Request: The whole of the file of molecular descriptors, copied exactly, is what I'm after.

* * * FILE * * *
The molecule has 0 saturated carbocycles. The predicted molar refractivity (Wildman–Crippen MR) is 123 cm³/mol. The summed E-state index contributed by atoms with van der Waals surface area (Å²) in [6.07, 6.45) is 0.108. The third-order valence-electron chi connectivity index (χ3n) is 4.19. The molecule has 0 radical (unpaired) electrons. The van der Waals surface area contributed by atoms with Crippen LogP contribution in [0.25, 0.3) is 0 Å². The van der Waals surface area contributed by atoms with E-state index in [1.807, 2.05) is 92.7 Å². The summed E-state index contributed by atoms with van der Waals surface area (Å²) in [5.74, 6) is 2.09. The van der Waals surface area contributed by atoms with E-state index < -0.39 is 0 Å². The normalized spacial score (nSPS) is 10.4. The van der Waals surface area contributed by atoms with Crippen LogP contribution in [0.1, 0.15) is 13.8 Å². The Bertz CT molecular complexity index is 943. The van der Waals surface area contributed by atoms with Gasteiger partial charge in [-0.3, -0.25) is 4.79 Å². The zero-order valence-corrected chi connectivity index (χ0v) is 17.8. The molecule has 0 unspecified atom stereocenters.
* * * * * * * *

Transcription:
The molecule has 0 saturated carbocycles. The predicted molar refractivity (Wildman–Crippen MR) is 123 cm³/mol. The summed E-state index contributed by atoms with van der Waals surface area (Å²) in [6.07, 6.45) is 0.108. The third-order valence-electron chi connectivity index (χ3n) is 4.19. The molecule has 0 radical (unpaired) electrons. The van der Waals surface area contributed by atoms with Crippen LogP contribution in [0.25, 0.3) is 0 Å². The van der Waals surface area contributed by atoms with E-state index in [1.807, 2.05) is 92.7 Å². The summed E-state index contributed by atoms with van der Waals surface area (Å²) in [5.74, 6) is 2.09. The van der Waals surface area contributed by atoms with E-state index < -0.39 is 0 Å². The normalized spacial score (nSPS) is 10.4. The van der Waals surface area contributed by atoms with Crippen LogP contribution in [0.1, 0.15) is 13.8 Å². The Bertz CT molecular complexity index is 943. The van der Waals surface area contributed by atoms with Gasteiger partial charge in [-0.3, -0.25) is 4.79 Å². The zero-order valence-corrected chi connectivity index (χ0v) is 17.8. The molecule has 0 unspecified atom stereocenters.